Can finding skin cancer need a simple blood test?


Can a blood test find melanoma?

Scientists at Edith Cowan University in Western Australia tested for antibodies.

These antibodies are typically created in response to melanoma.

Researchers studied 245 people. Approximately half with early stage melanoma and half healthy volunteers.

The Researchers published their findings this summer in Oncotarget. Their 3 year study found that a combination of 10 antibodies are the best indicators of melanoma. The study had a 79 to 84% accuracy.

These Australian researchers may be the first to create a blood test to detect melanoma.

But to make this a useful diagnostic tool, the blood test needs to have a 90% accuracy rate.

And once detected, the patient would need a biopsy to confirm the diagnosis. But a non-invasive blood test would allow for earlier diagnosis and that could save lives.

In related news:

Another study showed promise using blood tests to detect other cancer tumors of the:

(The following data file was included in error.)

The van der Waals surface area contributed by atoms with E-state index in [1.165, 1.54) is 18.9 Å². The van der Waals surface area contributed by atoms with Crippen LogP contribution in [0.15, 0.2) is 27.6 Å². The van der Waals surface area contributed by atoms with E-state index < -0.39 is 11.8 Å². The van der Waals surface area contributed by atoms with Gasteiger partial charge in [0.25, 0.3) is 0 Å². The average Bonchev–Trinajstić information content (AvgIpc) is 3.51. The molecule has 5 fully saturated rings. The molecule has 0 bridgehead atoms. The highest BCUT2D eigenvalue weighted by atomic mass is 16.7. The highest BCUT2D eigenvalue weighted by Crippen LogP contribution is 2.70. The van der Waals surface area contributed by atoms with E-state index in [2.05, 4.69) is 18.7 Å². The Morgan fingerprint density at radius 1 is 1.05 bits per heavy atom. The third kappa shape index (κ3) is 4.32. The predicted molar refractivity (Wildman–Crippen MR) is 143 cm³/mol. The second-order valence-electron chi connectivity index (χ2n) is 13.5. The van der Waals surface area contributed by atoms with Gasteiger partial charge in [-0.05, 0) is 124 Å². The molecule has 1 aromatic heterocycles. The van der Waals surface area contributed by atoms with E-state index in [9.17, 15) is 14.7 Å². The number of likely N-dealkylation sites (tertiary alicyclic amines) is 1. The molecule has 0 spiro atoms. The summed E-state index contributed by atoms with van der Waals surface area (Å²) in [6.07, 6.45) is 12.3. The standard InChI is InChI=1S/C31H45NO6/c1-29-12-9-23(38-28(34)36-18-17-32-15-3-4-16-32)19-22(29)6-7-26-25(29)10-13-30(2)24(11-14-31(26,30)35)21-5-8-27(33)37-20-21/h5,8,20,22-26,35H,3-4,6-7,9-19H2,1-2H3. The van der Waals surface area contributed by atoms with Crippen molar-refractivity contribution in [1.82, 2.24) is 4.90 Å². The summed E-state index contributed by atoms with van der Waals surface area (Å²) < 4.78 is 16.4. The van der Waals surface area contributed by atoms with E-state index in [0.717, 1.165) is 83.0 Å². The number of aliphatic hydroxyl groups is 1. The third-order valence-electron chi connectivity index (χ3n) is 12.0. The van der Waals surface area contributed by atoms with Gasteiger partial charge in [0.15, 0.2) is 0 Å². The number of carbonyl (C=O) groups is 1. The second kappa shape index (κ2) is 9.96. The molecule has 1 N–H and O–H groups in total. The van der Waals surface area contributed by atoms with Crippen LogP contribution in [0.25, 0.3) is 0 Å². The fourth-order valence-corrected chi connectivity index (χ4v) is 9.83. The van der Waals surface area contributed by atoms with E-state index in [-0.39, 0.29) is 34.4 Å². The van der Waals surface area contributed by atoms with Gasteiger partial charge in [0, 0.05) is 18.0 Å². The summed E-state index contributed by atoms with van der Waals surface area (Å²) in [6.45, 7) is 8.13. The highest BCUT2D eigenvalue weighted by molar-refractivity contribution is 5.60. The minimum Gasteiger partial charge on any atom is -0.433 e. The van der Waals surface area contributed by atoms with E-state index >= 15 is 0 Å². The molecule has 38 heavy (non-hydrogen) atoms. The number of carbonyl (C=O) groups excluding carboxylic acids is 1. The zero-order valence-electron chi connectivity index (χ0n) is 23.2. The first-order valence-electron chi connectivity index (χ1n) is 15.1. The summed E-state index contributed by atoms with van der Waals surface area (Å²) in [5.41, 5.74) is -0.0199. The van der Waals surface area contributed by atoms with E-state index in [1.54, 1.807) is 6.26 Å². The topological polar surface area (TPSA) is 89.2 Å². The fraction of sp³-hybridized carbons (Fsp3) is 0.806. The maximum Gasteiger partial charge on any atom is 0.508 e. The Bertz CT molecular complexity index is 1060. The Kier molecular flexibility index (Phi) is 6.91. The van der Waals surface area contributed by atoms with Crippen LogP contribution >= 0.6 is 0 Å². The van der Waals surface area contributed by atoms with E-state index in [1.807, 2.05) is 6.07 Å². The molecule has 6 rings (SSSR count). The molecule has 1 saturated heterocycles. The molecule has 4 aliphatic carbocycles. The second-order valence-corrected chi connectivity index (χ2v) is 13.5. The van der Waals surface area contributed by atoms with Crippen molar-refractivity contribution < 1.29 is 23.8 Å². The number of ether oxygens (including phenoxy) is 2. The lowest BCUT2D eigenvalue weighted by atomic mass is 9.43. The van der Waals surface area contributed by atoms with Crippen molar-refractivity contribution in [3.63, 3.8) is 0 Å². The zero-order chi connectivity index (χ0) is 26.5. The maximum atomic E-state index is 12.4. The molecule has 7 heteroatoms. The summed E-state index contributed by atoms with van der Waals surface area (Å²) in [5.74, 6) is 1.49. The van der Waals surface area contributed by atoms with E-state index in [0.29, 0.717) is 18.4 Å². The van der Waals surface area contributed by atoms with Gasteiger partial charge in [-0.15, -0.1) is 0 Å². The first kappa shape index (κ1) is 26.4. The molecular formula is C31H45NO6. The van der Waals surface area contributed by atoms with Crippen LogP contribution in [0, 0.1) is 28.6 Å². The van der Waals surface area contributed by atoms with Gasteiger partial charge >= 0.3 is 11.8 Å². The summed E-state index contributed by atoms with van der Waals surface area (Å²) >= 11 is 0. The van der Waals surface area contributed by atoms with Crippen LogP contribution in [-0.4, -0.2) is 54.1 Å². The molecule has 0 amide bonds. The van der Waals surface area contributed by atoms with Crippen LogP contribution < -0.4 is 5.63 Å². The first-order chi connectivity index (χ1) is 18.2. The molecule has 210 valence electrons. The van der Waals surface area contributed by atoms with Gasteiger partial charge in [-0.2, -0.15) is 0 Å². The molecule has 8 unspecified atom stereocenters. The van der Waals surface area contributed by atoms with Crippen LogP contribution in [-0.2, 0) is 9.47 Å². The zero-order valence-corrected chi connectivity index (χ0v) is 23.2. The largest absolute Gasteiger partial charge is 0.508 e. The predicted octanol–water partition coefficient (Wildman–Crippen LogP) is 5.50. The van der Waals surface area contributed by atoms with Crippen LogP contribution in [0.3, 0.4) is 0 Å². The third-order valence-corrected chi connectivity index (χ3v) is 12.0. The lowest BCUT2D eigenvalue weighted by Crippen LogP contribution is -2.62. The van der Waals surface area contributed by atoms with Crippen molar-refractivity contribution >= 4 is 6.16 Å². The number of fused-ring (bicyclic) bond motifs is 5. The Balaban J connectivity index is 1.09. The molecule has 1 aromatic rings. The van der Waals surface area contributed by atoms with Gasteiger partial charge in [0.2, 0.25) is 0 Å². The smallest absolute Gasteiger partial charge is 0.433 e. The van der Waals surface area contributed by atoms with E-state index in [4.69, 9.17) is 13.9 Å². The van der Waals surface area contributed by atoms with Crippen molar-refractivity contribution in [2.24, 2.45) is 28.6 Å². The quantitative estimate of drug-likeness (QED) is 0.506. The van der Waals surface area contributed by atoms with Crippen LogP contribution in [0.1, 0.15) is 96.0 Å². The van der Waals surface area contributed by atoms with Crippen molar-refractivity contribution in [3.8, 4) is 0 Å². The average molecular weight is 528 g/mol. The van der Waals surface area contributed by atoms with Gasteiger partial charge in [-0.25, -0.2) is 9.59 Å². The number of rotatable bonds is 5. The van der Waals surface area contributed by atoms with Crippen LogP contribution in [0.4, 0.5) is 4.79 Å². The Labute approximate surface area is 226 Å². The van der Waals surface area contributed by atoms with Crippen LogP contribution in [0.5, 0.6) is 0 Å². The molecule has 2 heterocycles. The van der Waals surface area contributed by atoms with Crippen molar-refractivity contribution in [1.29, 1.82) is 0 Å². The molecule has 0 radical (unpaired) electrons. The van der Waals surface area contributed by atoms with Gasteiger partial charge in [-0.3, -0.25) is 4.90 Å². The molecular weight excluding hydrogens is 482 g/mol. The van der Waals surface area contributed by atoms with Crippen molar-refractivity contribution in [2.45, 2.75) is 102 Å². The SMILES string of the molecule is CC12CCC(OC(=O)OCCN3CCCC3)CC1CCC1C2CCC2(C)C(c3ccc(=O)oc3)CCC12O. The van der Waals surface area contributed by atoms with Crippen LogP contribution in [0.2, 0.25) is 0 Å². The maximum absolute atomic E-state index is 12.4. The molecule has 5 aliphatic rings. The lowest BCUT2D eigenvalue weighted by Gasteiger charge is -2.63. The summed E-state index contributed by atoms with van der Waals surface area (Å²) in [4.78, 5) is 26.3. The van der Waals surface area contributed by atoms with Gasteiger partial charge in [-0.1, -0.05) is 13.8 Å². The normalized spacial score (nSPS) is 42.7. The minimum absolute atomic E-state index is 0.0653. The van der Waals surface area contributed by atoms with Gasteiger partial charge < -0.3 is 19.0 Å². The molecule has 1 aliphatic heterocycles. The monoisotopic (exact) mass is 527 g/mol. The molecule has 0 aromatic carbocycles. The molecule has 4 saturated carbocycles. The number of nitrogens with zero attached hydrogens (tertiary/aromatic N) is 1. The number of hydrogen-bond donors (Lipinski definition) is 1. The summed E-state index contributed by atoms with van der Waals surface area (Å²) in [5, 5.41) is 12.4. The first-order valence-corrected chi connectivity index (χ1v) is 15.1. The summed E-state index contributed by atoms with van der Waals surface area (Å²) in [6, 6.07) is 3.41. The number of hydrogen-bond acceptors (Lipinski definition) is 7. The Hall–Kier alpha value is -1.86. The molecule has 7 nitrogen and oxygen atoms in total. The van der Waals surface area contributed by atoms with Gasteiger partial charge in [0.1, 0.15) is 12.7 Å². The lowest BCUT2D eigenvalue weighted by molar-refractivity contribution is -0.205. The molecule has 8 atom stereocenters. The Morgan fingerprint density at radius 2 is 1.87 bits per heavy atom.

• ovary,

  • liver,

  • stomach,

  • pancreas,

  • esophagus,

  • colorectum,

  • lung and

  • breast.

So it may be another 5 years before a blood test can detect melanoma with 90% accuracy. And more research needed before blood tests could be in wider use for cancer diagnosis.

In the mean time, perform your monthly self-check. And visit your doctor about any changes to moles, freckles or unusual healthy skin. Check out my post on skin cancer self-check for more info.

Early detection of melanoma saves lives and it's removal is less traumatic on your skin and body.

Would you take a blood test to detect cancer? Please let me know what you think about this in the comments?

Then share this post with your friends. Because even with wide-scale use still 5 years away, this is good news to share.

Michelle of Tuscany Spa

References:

Oncotarget Journal -A diagnostic autoantibody signature for primary cutaneous melanoma

CNN Health- melanoma skincancer blood test

SkinInc- blood tests future of diagnosing melanoma

CNN Health- cancer blood test study

#skincancer #selfcheck #microblog